Geophysics, one of several earth sciences, is the application of the principles and
techniques of physics to the study of the Earth and its environment. It encompasses not
only studies of the solid Earth but also of the oceans and atmosphere, the outer
atmosphere, fields, particles, and planets within the solar system, and the relationship
of the Sun and the planets.
Studies of the solid Earth--its shape, composition, physical properties, and
fields--are the subjects of several disciplines.
Geodesy is concerned with the shape of the Earth, its gravity field, and its orbital
parameters, and with changes in the shape of the Earth brought about by tidal and tectonic
forces. Studies of this shape and the gravity field lead to an understanding of the
distribution of mass within the Earth. Variations of orbital parameters, such as changes
in the pole of rotation and the length of the day, are measured at International Latitude
Observatories established in a number of countries. The Earth's shape is measured both by
conventional geodetic instruments and by satellites that measure the geopotential surface
(geoid). The gravity field is studied by direct surface measurements and by analyses of
the effect of the field on satellite trajectories.
Seismology is the study of earthquakes and related phenomena. Central to the field is
the study of seismic waves generated by earthquakes and other disturbances, such as
underground nuclear explosions. Seismic waves, sound waves that travel through the solid
Earth, are of two principal types: body waves, which travel directly through the Earth;
and surface waves, which travel along an interface of contrasting sound velocities, most
prominently the surface of the Earth. Body waves propagate in two phases, as P-waves and
as S-waves. In P, or compressional, waves, particle motion is parallel to the direction of
wave propagation; in S, or shear, waves, particle motion is perpendicular to the direction
of wave travel. Earthquakes generate these waves. By carefully timing the arrival of the
waves, seismologists are able to study the physical properties of the deep interior of the
Earth. Similarly, by locally monitoring seismic waves generated artificially by
explosions, exploration geophysicists can determine underground structures that may
indicate mineral deposits.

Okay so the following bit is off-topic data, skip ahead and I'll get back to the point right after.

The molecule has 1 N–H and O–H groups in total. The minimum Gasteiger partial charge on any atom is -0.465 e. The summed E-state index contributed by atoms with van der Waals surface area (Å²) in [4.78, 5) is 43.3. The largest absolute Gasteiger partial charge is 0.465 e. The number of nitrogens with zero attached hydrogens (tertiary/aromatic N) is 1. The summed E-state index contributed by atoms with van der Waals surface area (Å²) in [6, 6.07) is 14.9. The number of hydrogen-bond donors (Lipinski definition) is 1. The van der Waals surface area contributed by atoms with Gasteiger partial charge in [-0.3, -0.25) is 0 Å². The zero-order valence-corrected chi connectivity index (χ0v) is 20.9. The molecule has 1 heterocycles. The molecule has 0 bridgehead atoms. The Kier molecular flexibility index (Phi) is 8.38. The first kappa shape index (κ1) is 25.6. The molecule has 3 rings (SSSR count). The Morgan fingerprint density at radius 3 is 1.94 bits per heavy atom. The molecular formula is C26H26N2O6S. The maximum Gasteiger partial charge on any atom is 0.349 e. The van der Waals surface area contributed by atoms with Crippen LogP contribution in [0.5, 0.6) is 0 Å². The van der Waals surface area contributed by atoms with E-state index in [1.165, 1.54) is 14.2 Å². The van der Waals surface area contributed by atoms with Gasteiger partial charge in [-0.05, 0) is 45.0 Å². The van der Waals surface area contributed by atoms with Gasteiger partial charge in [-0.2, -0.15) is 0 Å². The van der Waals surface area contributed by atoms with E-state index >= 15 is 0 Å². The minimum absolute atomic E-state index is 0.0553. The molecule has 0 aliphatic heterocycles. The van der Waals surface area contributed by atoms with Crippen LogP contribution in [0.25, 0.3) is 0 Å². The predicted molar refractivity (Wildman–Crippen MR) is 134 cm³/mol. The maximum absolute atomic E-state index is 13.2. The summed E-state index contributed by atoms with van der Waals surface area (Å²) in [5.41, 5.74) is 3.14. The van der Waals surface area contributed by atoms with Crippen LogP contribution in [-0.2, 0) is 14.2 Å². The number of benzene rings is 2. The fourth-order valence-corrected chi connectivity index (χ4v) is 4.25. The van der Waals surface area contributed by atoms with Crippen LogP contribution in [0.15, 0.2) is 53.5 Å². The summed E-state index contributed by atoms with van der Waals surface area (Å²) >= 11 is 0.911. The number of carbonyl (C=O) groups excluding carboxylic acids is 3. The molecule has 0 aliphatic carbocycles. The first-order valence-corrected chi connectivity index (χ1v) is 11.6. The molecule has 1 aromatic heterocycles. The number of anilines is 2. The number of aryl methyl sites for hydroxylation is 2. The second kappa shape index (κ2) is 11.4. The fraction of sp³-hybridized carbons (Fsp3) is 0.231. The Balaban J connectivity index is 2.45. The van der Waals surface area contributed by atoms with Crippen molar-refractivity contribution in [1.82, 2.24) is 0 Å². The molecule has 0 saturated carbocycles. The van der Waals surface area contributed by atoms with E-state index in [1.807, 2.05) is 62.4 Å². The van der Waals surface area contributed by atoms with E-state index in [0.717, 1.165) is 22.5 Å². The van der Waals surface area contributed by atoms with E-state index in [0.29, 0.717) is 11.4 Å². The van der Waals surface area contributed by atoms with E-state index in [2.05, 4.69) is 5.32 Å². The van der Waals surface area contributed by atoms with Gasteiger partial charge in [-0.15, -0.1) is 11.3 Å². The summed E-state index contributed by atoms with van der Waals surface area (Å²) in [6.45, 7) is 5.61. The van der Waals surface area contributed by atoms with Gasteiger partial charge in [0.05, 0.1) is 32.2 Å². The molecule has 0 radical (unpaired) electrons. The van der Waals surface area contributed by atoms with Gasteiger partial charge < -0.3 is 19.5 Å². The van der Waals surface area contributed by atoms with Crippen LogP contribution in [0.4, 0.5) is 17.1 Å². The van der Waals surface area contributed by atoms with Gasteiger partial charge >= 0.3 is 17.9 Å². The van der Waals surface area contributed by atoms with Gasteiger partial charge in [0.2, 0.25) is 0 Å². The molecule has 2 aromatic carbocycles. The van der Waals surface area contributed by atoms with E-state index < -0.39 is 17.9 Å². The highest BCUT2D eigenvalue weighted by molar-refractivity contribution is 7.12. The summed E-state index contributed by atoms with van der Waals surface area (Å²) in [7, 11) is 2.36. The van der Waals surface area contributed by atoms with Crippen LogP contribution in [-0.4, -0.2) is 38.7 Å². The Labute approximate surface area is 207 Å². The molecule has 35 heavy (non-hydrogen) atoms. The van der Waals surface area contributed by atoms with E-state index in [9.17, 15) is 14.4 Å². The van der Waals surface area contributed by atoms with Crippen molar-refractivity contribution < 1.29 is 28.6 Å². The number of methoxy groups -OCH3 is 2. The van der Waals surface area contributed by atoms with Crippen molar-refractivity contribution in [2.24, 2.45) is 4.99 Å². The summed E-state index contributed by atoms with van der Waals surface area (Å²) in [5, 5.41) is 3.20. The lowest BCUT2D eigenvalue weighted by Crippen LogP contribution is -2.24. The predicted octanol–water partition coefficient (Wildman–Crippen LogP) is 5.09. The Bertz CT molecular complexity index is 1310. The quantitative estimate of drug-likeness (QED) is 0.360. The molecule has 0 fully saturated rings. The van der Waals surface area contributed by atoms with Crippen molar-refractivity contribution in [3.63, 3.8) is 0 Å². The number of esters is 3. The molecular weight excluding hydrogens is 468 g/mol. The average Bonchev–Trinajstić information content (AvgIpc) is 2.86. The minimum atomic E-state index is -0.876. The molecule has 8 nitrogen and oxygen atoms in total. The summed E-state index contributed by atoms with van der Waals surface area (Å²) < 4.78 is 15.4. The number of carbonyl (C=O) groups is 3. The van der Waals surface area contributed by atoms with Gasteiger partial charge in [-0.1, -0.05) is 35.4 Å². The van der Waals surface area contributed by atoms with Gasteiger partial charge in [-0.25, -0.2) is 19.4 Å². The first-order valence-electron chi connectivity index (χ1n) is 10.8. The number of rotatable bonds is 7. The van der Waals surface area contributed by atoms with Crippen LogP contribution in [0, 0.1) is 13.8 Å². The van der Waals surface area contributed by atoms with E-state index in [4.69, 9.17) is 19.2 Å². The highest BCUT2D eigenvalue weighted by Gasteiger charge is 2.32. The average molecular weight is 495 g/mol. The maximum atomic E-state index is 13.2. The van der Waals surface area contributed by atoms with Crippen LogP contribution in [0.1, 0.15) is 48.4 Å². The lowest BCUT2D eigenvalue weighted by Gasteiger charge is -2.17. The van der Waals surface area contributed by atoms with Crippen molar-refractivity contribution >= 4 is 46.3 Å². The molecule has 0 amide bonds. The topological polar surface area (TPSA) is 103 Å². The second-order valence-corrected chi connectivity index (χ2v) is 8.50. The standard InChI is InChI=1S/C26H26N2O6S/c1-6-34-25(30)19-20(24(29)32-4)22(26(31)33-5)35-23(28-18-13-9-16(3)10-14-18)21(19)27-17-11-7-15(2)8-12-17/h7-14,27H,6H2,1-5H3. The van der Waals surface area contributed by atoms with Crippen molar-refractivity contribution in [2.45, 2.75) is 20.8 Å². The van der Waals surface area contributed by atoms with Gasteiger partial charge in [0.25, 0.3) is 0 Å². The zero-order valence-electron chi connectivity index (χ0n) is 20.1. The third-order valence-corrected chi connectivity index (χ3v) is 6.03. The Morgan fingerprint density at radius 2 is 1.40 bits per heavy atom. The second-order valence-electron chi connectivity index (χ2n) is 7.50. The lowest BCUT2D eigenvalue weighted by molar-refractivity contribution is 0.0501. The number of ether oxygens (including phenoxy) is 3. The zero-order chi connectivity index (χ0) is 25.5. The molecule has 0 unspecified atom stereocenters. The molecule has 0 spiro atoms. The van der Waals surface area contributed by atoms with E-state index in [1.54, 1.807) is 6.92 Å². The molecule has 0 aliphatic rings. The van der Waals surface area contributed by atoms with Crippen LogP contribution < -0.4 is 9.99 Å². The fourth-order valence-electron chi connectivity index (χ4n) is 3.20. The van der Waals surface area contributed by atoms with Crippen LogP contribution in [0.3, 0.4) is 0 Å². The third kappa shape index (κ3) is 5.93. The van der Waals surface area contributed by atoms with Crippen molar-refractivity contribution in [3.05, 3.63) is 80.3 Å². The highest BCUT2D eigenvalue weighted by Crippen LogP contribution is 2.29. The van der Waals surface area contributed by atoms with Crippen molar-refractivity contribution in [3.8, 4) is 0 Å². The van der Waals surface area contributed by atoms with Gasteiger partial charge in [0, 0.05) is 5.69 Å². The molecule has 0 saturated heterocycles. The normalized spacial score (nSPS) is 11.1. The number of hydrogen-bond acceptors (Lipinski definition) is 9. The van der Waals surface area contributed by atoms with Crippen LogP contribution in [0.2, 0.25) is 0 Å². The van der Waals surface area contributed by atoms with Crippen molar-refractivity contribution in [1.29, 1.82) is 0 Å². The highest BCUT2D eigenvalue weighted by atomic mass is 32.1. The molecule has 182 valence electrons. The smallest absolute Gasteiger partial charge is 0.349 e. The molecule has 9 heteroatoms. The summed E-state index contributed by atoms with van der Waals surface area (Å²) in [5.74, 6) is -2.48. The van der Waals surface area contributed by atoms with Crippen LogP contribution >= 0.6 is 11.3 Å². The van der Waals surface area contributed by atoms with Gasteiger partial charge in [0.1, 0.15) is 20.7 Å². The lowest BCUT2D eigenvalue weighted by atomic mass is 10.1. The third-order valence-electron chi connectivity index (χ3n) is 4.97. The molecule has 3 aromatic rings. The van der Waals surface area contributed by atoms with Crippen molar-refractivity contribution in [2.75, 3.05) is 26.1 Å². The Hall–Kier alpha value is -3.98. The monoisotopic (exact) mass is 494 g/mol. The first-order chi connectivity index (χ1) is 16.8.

Seismology also involves the study of earthquakes themselves: the mechanisms, modes,
and locations of occurrence, as well as their prediction. This part of seismology overlaps
with the field of tectonophysics, which is concerned with deformations in the Earth. These
range from the small deformations produced by tides to plate tectonics and mountain
building (orogeny). Central to this field is the science of rock mechanics, the study of
the physical processes responsible for the deformation of rock under the temperature and
pressure conditions of the Earth's interior. Knowledge gained in this area is applied to
study of the forces that generate earthquakes, volcanoes, and plate motions, and to the
deformations produced by these processes.
Geomagnetism and paleomagnetism have to do with the nature of the Earth's magnetic
field and the history of this field over geologic time. The Earth's main field, a dipole
with poles offset approximately 11 deg from the rotational poles, is thought to result
from the convective motion of conductive fluids, principally iron, in the Earth's outer
core. This motion produces the field by induction. When a rock containing magnetic
minerals (for example, magnetite) is formed, these minerals retain a magnetism that is
oriented in the direction of the Earth's magnetic field at that time. Scientists have
shown that the magnetic poles have wandered with respect to the location of the present
continents (polar wandering) and that the polarity of the main magnetic field reverses
periodically. These discoveries have made it possible to measure continental drift and to
devise a geologic time scale for such events.
The study of volcanoes--their origin, behavior, and mode of occurrence--is the subject
of volcanology. This science, especially with regard to the origin of the magmas that